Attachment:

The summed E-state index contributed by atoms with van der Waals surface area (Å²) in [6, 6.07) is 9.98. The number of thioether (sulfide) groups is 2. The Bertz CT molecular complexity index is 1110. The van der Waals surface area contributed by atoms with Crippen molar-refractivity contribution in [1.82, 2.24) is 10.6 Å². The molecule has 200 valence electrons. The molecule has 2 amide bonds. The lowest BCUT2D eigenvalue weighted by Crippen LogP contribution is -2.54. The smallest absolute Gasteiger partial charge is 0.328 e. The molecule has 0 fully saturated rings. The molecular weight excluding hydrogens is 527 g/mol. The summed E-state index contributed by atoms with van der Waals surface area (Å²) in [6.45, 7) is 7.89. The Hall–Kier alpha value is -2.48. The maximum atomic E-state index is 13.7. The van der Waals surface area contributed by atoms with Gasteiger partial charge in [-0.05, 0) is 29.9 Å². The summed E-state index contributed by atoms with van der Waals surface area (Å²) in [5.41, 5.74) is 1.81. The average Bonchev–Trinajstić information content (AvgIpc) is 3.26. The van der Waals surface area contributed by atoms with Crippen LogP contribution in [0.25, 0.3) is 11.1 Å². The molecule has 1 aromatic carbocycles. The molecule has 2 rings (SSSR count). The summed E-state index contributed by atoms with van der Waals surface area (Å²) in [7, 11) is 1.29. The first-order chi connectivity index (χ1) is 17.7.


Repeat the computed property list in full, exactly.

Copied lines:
The summed E-state index contributed by atoms with van der Waals surface area (Å²) in [6, 6.07) is 9.98. The number of thioether (sulfide) groups is 2. The Bertz CT molecular complexity index is 1110. The van der Waals surface area contributed by atoms with Crippen molar-refractivity contribution in [1.82, 2.24) is 10.6 Å². The molecule has 200 valence electrons. The molecule has 2 amide bonds. The lowest BCUT2D eigenvalue weighted by Crippen LogP contribution is -2.54. The smallest absolute Gasteiger partial charge is 0.328 e. The molecule has 0 fully saturated rings. The molecular weight excluding hydrogens is 527 g/mol. The summed E-state index contributed by atoms with van der Waals surface area (Å²) in [6.45, 7) is 7.89. The Hall–Kier alpha value is -2.48. The maximum atomic E-state index is 13.7. The van der Waals surface area contributed by atoms with Gasteiger partial charge in [-0.05, 0) is 29.9 Å². The summed E-state index contributed by atoms with van der Waals surface area (Å²) in [5.41, 5.74) is 1.81. The average Bonchev–Trinajstić information content (AvgIpc) is 3.26. The van der Waals surface area contributed by atoms with Crippen LogP contribution in [0.25, 0.3) is 11.1 Å². The molecule has 1 aromatic carbocycles. The molecule has 2 rings (SSSR count). The summed E-state index contributed by atoms with van der Waals surface area (Å²) in [7, 11) is 1.29. The first-order chi connectivity index (χ1) is 17.7.